Privacy, Transparency & Digital Punishment
We are facing a new social problem in this unfettered distribution of criminal justice data. Over the past few decades, there has been an enormous expansion of criminal justice operations. We’ve also witnessed the transformation of criminal justice paperwork into digital information. While we have some understanding of the information revolution and a grasp on the consequences of criminal records, little attention has been paid to how these forces interact. In a forthcoming book, I argue that unregulated distribution of data inflicts important - yet often unmeasured - criminal punishment outside of the formal legal system.
I have written about digital punishment for my doctoral dissertation, Contexts, the Scholars Strategy Network, the ANNALS of American Political and Social Science, Law and Society Review, and the Minneapolis Star Tribune.
Big Data & Criminal Records
This project examines the accuracy of criminal record data across public and private platforms. Criminal records carry enormous consequences for individuals, yet we largely take for granted the accuracy and completeness of any given person’s record. Robert Stewart and I evaluate the integrity of criminal record information from various public and private sources through a comparative analysis of criminal record databases. We show how even minimal criminal justice contact creates, maintains, and exacerbates existing social inequality through permanent, publicly-available information. We are also testing new methodological schemes for analyzing the accuracy of criminal records using novel data matching techniques. Our goal is to shed light on who is impacted most by these errors and will trace where the resulting inequalities are most concentrated.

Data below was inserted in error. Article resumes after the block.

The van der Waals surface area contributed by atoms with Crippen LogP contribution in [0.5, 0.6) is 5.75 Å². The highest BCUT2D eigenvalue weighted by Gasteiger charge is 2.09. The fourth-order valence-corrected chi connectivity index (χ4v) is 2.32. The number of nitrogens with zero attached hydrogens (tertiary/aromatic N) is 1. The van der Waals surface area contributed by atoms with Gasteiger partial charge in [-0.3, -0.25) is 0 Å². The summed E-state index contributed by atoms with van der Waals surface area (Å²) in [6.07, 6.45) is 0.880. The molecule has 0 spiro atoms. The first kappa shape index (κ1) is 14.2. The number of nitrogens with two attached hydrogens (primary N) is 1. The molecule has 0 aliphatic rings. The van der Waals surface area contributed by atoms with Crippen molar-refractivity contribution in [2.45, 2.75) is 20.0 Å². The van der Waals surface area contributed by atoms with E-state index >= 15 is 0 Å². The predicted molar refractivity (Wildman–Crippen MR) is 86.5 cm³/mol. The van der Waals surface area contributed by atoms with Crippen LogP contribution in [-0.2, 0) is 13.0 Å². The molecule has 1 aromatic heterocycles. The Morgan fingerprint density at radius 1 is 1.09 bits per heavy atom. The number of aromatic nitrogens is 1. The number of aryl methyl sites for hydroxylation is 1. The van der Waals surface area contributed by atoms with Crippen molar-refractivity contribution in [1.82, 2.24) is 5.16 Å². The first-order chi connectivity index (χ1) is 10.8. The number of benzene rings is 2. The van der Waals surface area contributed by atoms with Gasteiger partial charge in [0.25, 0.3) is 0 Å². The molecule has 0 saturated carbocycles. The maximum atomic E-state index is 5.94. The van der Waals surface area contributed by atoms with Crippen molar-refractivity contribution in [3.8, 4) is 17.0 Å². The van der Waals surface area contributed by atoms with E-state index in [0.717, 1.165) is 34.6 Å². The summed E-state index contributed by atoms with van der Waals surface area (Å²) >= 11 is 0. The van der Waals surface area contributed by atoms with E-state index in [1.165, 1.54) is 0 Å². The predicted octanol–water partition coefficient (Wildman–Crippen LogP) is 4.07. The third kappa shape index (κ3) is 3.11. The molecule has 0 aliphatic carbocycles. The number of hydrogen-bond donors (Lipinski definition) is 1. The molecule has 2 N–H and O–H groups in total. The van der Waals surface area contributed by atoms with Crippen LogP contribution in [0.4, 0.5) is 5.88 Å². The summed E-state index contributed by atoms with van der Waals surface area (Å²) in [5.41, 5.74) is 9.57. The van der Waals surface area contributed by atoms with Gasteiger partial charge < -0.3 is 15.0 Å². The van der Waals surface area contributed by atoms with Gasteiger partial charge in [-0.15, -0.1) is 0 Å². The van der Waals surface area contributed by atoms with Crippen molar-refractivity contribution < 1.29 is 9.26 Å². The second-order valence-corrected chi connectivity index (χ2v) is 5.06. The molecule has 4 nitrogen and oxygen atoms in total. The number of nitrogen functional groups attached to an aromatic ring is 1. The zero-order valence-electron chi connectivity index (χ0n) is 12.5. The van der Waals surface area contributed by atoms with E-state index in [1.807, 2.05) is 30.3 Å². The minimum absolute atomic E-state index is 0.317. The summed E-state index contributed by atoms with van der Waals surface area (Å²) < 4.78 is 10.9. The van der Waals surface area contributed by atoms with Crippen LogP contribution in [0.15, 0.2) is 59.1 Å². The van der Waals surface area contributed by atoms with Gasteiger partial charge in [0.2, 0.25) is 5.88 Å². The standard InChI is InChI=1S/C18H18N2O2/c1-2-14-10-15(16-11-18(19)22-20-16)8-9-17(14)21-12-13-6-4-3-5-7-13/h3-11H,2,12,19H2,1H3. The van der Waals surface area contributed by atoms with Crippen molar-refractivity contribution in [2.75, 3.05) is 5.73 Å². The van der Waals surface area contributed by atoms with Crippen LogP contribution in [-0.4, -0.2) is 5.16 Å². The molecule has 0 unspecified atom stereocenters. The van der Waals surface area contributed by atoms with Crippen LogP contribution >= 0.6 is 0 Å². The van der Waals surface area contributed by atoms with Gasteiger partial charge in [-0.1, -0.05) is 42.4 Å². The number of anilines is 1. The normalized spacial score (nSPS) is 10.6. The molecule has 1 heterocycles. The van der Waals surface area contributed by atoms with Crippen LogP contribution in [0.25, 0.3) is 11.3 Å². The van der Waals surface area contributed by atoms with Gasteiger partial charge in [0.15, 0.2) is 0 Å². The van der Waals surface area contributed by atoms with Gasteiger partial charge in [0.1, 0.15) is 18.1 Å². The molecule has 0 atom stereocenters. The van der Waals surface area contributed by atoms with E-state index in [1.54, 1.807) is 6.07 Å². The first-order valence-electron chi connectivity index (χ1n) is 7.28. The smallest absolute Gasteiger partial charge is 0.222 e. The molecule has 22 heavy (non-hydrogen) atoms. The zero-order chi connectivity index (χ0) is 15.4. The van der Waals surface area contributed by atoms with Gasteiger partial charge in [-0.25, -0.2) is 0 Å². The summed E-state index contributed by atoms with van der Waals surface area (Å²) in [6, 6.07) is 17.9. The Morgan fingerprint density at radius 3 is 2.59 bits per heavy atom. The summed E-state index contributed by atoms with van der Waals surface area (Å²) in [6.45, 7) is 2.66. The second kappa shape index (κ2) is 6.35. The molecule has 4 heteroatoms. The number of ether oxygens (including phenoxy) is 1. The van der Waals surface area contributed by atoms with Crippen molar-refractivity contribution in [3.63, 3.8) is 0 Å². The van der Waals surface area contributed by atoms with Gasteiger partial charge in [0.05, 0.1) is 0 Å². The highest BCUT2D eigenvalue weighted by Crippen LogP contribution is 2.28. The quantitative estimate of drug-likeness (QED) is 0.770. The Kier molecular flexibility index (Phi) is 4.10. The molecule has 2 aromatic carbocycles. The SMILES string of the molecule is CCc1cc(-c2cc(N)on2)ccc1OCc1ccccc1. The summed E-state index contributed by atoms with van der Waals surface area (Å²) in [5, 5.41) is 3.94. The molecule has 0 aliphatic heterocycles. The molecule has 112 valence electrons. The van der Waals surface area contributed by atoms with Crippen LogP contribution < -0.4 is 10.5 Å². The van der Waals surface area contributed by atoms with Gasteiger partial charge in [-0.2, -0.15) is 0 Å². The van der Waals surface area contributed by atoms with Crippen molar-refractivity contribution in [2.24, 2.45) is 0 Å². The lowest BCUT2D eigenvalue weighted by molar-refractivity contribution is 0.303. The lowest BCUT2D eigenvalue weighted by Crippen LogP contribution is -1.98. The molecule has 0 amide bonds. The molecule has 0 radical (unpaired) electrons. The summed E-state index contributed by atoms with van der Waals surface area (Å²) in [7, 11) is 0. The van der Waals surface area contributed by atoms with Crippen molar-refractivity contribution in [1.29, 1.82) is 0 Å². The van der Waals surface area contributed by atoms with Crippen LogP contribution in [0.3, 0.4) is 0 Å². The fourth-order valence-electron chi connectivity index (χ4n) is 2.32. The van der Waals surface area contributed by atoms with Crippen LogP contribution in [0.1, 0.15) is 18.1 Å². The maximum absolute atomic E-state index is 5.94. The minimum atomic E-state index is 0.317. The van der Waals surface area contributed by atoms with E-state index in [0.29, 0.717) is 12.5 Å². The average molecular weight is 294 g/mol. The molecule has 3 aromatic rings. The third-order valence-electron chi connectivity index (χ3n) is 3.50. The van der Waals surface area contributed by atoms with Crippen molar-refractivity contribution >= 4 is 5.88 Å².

Criminal Records & Employment Policy
Together with Professors Chris Uggen and Mike Vuolo, I study the use of criminal records in organizational settings, the effects of criminal justice contact on employment, and how this differs by race. Results from our recent field experiment on the effects of low-level arrests on employment are published in Criminology, and a related interview-based study of the audited employers appears in Law and Social Inquiry.
We are currently studying the construction of criminal record questions on job applications and implications on Ban the Box, recently published in Criminology and Public Policy.
This mixed methods study of courts and legal representation includes an examination of millions of criminal convictions and legal representation records, a study of attrition in public defender's offices, and fieldwork with attorneys. Along with Valerio Bacak and talented Rugters SCJ graduate students, we aim to understand broader social and economic forces that shape the indigent defense profession, the availability of legal aid to defendants, and the challenges public defenders face in their work.